A survey conducted by the WHO indicated that glaucoma is the second leading cause of irreversible blindness globally after cataracts. This research was done a little over a decade ago, and the statistics involving people living with glaucoma have been on the rise. A recent study showed that over 3 million individuals in the U.S have the condition.
Additionally, over half of this population does not know that it has glaucoma. At its onset, glaucoma rarely shows any symptoms, and it is for this reason that most folks do not realize that they have the condition until it is too late and the loss of vision has begun. It is, therefore, important to get regular eye screening so that the condition might be detected early if you are susceptible to it. If diagnosed early, there are treatment procedures that can substantially lower the rate of vision loss. This article aims to raise awareness about this degenerative eye condition.
What is Glaucoma?
Glaucoma is a condition which affects the major vision nerve known as the optic nerve. The work of the optic nerve is to receive light-generated impulses produced by the retina then transmits them to the brain. The brain will then interpret these electrical signals as vision. Glaucoma is characterized by the progressive damage to the optic nerve which follows a particular pattern. The first real indicator of the condition is the loss of peripheral vision (side vision). If not diagnosed or treated, glaucoma often progresses to central vision loss and ultimately, blindness.
Though glaucoma is typically linked with elevated pressure inside the eye also referred to as intraocular pressure, this is not the only cause. Usually, it is this intraocular pressure that leads to optic nerve damage. In some instances, however, glaucoma may occur even in the presence of normal eye pressure. This type of glaucoma is believed to result from poor blood flow regulation in the optic nerve.
Glaucoma risk factors
Glaucoma has been often referred to as “the sneak thief of sight.’ The reason for this is that, in most instances, the intraocular pressure will build up and subsequently destroy someone’s sight without there being obvious symptoms. Hence, becoming aware of and detecting this condition early is crucial because glaucoma can be treated successfully if diagnosed early. While no person is completely without the risk of glaucoma, certain individuals are at a much higher risk and therefore require frequent eye screening. The major risk factors include:
- A history of glaucoma in the family
- Being over 45 years of age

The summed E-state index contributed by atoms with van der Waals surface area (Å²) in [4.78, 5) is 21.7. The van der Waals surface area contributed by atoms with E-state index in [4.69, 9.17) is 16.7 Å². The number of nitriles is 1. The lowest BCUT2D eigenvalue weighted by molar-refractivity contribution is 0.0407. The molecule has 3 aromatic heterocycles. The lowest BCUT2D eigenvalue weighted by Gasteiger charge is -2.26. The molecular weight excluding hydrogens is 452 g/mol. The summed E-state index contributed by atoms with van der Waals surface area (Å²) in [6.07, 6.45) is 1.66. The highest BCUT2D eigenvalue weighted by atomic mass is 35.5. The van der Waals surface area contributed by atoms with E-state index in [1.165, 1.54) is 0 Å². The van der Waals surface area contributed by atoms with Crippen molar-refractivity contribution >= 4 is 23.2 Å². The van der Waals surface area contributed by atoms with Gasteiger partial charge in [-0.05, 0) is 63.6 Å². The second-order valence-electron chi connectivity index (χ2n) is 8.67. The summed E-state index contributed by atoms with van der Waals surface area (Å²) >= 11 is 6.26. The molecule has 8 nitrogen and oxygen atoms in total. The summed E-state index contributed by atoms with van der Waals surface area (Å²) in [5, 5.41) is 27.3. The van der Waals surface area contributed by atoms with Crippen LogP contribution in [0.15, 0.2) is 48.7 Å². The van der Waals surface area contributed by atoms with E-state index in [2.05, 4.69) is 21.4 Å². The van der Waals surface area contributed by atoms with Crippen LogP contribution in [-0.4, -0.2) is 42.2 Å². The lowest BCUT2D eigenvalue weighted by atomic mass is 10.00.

- Having a black ancestry
- Being nearsighted
- Having a history of elevated eye pressure
- A previous eye injury
- A decrease in the rigidity and thickness of the corneal
- Being farsighted
- Steroid use
Types of Glaucoma
There are various kinds of glaucoma. However, most of them can be either classified as open-angle or closed angle (angle closure) glaucoma. Open-angle glaucoma is typically characterized by the manifestation of the eye condition over an extended period (chronic) while the angle closure glaucoma has its conditions being manifested both suddenly (acute) and over a long duration.
Open-Angle glaucoma consists of:
• Primary Open-Angle Glaucoma: It is the most common glaucoma type, and the probability of its occurrence increases significantly with age. Therefore, it is chronic.
• Normal and Low Tension Glaucoma: These are variations of the primary open-angle glaucoma that are now being identified more frequently than in the past. They are thought to be caused by the decreased flow of blood to the optic nerve.
• Congenital Glaucoma: Also known as infantile glaucoma, it relatively rare and is usually inherited. It is characterized by an under-developed eye drainage area during birth.
• Secondary Open-Angle Glaucoma: It typically results from a previous eye injury. Other causes include iris inflammation and steroid use.
• Pigmentary Glaucoma: This is a secondary glaucoma type that occurs commonly in young men.
• Exfoliative Glaucoma: It is one whose occurrence can either be open or closed angled. It is typically characterized by the presence of flaky material deposits on the front lens surface.
It is not as common as the open-angle glaucoma; however, it is extremely prevalent in Asia. It is usually caused by the partial or complete anatomical closing of the drainage angle. This hinders the eye fluid from reaching all parts of the trabecular meshwork. As a result, an individual’s intraocular pressure could go up very suddenly. People who have small eyes are more susceptible to angle-closure glaucoma because of their narrow drainage angles.
As previously mentioned, over 50% of people with glaucoma are not aware they have the disease. It is therefore important to have regular and comprehensive eye checks because an early diagnosis can be treated before vision loss occurs.